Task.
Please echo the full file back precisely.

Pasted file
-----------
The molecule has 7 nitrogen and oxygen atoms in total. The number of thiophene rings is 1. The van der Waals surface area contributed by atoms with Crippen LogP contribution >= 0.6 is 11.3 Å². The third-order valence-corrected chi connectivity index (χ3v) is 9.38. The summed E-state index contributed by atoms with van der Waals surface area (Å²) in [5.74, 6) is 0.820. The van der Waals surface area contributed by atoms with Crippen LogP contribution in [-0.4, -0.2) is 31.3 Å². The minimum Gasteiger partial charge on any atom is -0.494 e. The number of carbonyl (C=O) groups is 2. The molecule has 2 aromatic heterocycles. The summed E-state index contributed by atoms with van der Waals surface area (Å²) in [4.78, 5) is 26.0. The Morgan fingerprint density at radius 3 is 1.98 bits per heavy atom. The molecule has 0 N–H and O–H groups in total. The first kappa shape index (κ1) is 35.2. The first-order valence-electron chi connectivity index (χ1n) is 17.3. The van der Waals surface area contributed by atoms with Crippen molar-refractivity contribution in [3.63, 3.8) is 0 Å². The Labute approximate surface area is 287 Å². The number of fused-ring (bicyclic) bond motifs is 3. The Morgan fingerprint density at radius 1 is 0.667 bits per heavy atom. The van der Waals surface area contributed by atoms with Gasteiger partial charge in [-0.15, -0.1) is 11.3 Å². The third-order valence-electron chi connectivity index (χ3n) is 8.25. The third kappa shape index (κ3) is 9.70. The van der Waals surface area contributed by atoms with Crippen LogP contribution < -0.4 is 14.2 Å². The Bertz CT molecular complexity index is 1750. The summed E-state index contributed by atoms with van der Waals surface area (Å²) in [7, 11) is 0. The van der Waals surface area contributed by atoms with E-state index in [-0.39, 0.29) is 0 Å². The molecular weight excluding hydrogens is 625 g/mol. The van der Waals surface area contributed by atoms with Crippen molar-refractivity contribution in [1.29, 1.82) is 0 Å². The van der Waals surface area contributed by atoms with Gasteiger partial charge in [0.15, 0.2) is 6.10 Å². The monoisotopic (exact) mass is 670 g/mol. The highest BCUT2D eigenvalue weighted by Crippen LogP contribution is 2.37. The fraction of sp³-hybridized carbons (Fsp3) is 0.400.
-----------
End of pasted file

The molecule has 7 nitrogen and oxygen atoms in total. The number of thiophene rings is 1. The van der Waals surface area contributed by atoms with Crippen LogP contribution >= 0.6 is 11.3 Å². The third-order valence-corrected chi connectivity index (χ3v) is 9.38. The summed E-state index contributed by atoms with van der Waals surface area (Å²) in [5.74, 6) is 0.820. The van der Waals surface area contributed by atoms with Crippen LogP contribution in [-0.4, -0.2) is 31.3 Å². The minimum Gasteiger partial charge on any atom is -0.494 e. The number of carbonyl (C=O) groups is 2. The molecule has 2 aromatic heterocycles. The summed E-state index contributed by atoms with van der Waals surface area (Å²) in [4.78, 5) is 26.0. The Morgan fingerprint density at radius 3 is 1.98 bits per heavy atom. The molecule has 0 N–H and O–H groups in total. The first kappa shape index (κ1) is 35.2. The first-order valence-electron chi connectivity index (χ1n) is 17.3. The van der Waals surface area contributed by atoms with Crippen molar-refractivity contribution in [3.63, 3.8) is 0 Å². The Labute approximate surface area is 287 Å². The number of fused-ring (bicyclic) bond motifs is 3. The Morgan fingerprint density at radius 1 is 0.667 bits per heavy atom. The van der Waals surface area contributed by atoms with Gasteiger partial charge in [-0.15, -0.1) is 11.3 Å². The third-order valence-electron chi connectivity index (χ3n) is 8.25. The third kappa shape index (κ3) is 9.70. The van der Waals surface area contributed by atoms with Crippen LogP contribution < -0.4 is 14.2 Å². The Bertz CT molecular complexity index is 1750. The summed E-state index contributed by atoms with van der Waals surface area (Å²) in [7, 11) is 0. The van der Waals surface area contributed by atoms with E-state index in [-0.39, 0.29) is 0 Å². The molecular weight excluding hydrogens is 625 g/mol. The van der Waals surface area contributed by atoms with Crippen molar-refractivity contribution in [1.29, 1.82) is 0 Å². The van der Waals surface area contributed by atoms with Gasteiger partial charge in [0.15, 0.2) is 6.10 Å². The monoisotopic (exact) mass is 670 g/mol. The highest BCUT2D eigenvalue weighted by Crippen LogP contribution is 2.37. The fraction of sp³-hybridized carbons (Fsp3) is 0.400.